Every advisor is distinct and making an effort to understand this is important. For instance, knowing how many clients the advisor has may provide one with an idea as to whether capacity exists to properly service new client relationships. For instance, if the advisor claims to have 200 clients all of which are serviced by himself, it is more than likely that he is dropping the ball on client servicing or in monitoring client portfolios, or both. At the very least, one should sit down one-on-one with their investment advisor once per year. Establishing the frequency of interaction early on in the relationship is imperative.

Also, understanding whether the advisor will be present himself during the service call or will have a representative is also important. Being serviced by someone else is fine so long as the client has been properly introduced and feels comfortable with this person. Looking forward to a meeting only to learn on the spot that someone else is representing the advisor is a strong signal for questioning whether one’s wealth is being properly cared for. This type of behaviour can happen and especially by advisors that are driven by their bonus rather than by building solid, long-term
business relationships.

Conflicts of interest need disclosure
When it comes to conflicts of interest, the important thing is full disclosure. Failing to do so can give the impression of impropriety even if none is present. Performing background checks and asking questions may reveal that the advisor is performing additional paid professional duties such as being on boards of directors or having a consulting business on the side. These additional functions create a concern over whether the advisor is:

  • Committed to meeting their fiduciary duty
  • Misappropriating client information

Through questioning, one may come to learn that the advisor has a referral agreement with an accountant or lawyer with advantageous terms. Full and transparent disclosure is required, and a candid discussion around determining the conflicts’ impact on the advisor’s focus needs to take place.

Products and processes
HNW investors should bear in mind that past performance has no bearing on future performance. Having said this, they should make it a point to investigate what their advisor’s investment performance has been over one, five and ten years. Investors should also study the various portfolios being proposed to ensure that there do not exist the same underlying investments across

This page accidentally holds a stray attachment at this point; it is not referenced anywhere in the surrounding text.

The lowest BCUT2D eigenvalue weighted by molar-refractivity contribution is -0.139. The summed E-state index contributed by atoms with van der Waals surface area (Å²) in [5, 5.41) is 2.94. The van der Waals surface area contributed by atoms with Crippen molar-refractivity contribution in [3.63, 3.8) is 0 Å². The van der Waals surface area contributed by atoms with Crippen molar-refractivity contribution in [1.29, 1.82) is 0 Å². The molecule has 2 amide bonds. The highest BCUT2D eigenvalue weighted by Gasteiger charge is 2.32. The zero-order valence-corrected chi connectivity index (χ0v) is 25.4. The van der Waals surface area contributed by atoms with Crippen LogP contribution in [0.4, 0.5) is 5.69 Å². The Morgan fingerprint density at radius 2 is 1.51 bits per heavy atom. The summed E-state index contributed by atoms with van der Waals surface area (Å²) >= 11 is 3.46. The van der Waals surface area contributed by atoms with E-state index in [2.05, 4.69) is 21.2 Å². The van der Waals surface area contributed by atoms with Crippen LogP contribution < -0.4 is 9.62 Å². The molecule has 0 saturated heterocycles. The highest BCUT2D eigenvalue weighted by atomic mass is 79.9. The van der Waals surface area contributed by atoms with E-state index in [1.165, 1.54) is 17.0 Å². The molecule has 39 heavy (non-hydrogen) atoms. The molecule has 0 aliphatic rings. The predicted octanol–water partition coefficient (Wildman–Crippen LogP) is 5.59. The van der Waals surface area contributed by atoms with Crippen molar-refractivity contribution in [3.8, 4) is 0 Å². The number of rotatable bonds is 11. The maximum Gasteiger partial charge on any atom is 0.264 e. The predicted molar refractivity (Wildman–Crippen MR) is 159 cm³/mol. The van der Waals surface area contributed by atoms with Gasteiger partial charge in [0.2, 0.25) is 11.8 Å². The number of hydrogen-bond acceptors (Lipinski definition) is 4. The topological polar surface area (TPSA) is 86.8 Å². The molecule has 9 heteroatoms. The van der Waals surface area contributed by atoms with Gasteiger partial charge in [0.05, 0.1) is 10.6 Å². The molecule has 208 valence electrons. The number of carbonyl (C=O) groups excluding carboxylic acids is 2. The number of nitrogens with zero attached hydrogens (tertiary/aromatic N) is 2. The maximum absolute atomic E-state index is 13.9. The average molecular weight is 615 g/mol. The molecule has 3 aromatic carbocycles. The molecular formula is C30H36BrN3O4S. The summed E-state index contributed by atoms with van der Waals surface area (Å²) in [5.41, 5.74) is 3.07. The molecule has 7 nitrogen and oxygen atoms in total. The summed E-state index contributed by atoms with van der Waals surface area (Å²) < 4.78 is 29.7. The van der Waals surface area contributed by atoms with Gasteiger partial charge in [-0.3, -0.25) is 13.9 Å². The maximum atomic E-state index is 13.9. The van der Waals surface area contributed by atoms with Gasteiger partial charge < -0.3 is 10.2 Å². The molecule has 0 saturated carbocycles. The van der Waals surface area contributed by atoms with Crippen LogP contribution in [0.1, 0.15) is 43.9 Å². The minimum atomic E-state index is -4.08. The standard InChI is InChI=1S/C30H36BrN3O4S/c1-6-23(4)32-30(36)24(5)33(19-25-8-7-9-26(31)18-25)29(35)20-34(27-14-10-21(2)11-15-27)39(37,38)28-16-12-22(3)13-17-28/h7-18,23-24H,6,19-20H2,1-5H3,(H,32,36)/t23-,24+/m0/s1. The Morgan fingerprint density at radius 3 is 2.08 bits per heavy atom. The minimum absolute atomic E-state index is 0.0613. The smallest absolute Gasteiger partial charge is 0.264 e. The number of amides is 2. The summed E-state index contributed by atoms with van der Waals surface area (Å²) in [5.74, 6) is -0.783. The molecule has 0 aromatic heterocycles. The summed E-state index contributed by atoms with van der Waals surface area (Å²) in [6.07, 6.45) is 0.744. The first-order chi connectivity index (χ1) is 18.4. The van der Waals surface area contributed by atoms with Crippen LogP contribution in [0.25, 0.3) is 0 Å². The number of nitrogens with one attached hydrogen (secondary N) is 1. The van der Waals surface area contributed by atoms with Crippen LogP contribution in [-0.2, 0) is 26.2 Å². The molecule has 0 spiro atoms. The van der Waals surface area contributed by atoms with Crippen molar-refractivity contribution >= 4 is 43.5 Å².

investment vehicles. Investors should understand the kind of investment vehicles being used such as:

  • Traditional investments: stocks, bonds and mutual funds.
  • Alternative investments: hedge funds, high-yield debt, real assets and emerging markets

Understanding where the investment securities are held is also an important piece of information. For instance, if they are held in “client name” it typically means that they are placed in safekeeping at a third party custodian. However, if held in “street name” the securities would remain in the advisor firm’s custody.

In a structure where an advisor’s firm selects pooled funds from external managers, the investor should comprehend the manager selection process. For instance, do managers present their portfolio with some frequency to a Steering Committee justifying their performance? Is there operational due diligence (ODD) performed on the managers to ensure that they follow best practices? Is there preference given to a certain family of products influenced by the conflict of an ownership interest? Is there some other bias such as the concentration of managers in certain geographies? If there is a selection of more than one manager are the strategies different? Investors need to ask these questions and others like them simply to ensure that manager selection is performed with integrity.